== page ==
WHEN a band first attracts a lot of attention for the newness of its sound, it often takes a couple of albums to determine how much of the group's reputation is due to novelty and how much is due to quality. New Orleans' Dirty Dozen Brass Band quickly made a name for itself by boldly updating its hometown's parade brass band tradition with Charlie Parker bebop and James Brown funk. On the band's second album, "Live: Mardi Gras at Montreux," it becomes clear that this band is much more than a novelty act; it is, in fact, one of the most exciting rhythmic and harmonic units in music today.
It's not enough to say that sousaphonist Kirk Joseph is as fast and funky as any electric bassist; instead it's hard to think of any bassist who could keep up with Joseph. No longer is it sufficient to praise the Dirty Dozen for achieving rich harmonies without a single chording instrument; instead one must marvel at the superiority of harmonies woven from such strong solo lines. No longer is it enough to cite the band's unusual ensemble cohesiveness when the octet contains such exceptional soloists as baritone saxophonist Roger Lewis and tenor saxophonist Kevin Harris.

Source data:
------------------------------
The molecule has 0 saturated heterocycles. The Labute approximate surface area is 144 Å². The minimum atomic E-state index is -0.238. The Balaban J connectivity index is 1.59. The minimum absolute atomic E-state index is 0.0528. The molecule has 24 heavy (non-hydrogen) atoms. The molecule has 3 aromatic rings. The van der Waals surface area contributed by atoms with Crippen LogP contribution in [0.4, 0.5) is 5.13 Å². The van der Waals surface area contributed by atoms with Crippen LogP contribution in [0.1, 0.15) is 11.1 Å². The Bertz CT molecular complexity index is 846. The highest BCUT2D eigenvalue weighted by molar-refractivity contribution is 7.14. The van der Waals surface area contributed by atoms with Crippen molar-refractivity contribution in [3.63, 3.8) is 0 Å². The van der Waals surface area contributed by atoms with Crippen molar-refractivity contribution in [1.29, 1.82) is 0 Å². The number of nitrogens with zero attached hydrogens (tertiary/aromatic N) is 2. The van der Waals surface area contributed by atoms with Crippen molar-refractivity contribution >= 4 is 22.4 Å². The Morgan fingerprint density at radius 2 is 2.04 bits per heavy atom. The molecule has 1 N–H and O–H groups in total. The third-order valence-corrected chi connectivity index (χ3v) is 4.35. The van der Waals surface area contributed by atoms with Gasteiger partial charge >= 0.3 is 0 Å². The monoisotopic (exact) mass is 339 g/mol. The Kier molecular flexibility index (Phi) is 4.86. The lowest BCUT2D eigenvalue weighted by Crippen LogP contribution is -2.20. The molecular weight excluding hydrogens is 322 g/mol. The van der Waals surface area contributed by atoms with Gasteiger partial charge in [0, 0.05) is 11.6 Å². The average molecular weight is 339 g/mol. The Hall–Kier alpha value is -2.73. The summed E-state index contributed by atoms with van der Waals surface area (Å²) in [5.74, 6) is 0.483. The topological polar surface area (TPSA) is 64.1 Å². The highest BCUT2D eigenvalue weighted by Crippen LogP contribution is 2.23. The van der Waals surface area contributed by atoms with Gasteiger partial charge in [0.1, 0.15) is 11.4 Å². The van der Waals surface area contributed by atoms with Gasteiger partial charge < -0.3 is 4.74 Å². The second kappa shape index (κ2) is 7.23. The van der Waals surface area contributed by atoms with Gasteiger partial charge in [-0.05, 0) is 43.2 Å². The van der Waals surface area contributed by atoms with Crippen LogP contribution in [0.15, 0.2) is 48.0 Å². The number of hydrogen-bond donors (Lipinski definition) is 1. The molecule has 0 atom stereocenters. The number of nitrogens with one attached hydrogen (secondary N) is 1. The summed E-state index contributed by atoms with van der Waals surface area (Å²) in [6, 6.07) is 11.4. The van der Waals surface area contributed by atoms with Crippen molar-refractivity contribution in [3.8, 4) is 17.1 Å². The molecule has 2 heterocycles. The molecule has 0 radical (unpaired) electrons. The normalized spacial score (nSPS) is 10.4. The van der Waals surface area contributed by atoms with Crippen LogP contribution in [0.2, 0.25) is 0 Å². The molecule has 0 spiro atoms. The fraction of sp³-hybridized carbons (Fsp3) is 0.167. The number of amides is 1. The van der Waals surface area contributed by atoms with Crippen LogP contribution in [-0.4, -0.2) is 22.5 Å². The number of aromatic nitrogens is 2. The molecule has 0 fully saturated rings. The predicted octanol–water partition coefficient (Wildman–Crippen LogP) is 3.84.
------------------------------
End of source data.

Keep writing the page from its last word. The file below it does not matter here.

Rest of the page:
This album catches the Dirty Dozen (named for the social club that first sponsored them) in their proper environment: playing for a crowd of whooping dancers -- in this case, at the Montreux Jazz Festival in Switzerland. The band touches on its major influences: New Orleans parade music (Professor Longhair's "Mardi Gras in New Orleans"), bebop (Thelonious Monk's "Blue Monk") and rhythm and blues (T-Bone Walker's "Stormy Monday").
It's on the group's own tunes, such as "Do it Fluid/Do it Again," though, that the swirl of competing rhythms and harmonies becomes dizzying. On one rollicking jam, "The Star Spangled Banner" segues into "The Flintstones Theme" in a bit of biting satire on the current level of political discourse. DIRTY DOZEN BRASS BAND -- "Live: Mardi Gras in Montreux" (Rounder, 2052); playing for free Friday and Saturday at Fort Dupont Summer Theater.